Maybe you should try some things that will get you talking to people without worrying about being rejected. I'd suggest doing some charity work and volunteering. You can work one on one with other volunteers, and interact with people you're helping. I'm terribly shy myself, but I find that it hardly matters when I have a specific goal to accomplish and I've got a reliable source of conversation in case I run out of small talk. As a volunteer, there are always goals to accomplish, and there's always something to talk about. Plus, you'll be getting to know people who share your passion for a cause. Even if you don't set out to make friends, it's not impossible you'll make some anyway just because you'll be around people who share your goals and they'll see that you're a nice person working hard on something they care about too, so they're bound to like you. If you volunteer at a homeless shelter for six months, I guarantee you'll have some experiences that will bond you with people.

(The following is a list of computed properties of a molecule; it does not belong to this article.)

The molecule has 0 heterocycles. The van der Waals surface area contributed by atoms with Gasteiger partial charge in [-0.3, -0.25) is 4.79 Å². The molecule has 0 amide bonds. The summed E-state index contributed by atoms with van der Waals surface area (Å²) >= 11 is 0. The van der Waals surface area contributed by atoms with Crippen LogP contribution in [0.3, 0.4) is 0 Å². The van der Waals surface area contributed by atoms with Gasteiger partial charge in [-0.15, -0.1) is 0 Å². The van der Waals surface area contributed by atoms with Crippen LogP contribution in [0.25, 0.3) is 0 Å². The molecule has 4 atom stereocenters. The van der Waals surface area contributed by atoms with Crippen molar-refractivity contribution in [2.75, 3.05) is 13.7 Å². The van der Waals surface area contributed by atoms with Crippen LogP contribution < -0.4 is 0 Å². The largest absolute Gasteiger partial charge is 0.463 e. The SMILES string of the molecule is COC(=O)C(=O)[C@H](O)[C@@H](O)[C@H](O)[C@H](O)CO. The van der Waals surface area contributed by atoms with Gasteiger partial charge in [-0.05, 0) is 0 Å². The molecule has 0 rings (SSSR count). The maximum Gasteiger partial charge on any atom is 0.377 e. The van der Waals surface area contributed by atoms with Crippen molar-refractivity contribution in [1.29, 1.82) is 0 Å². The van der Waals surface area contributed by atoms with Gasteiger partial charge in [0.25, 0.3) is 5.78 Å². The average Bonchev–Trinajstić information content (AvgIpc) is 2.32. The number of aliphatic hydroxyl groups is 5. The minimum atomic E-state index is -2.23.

It may also be a good idea to sign up for some really active message boards dedicated to subjects you're passionate about, and make yourself a busy, friendly presence there. If somebody posts a question, do what you can to help answer it. Avoid flamewars, and get a rep as the nice person who is unusually helpful. People will notice you and some of those chatty relationships may develop into something deeper. At worst, you'll have an online community where you're always welcome. (Just make sure you pick the right forum. If it seems like people are endlessly fighting, or days go by between posts, don't bother!)

While I've been typing this, more suggestions keep appearing. Podcasts, fandom, that's all good stuff... and has the advantage of being fun, in addition to helping you stretch your social muscles.
posted by Ursula Hitler at 3:24 PM on June 3, 2015 [5 favorites]

Really good tv and really good fiction can be palliative. A strong meditation practice can be palliative.

A tremendously compassionate relationship with yourself can be palliative. If DBT intrigued you, I strongly recommend you look into Focusing (Gendlin's book), and/or Internal Family Systems Therapy (Earley's book), and/or Coherence Therapy. Whichever speaks the most to you or all of them.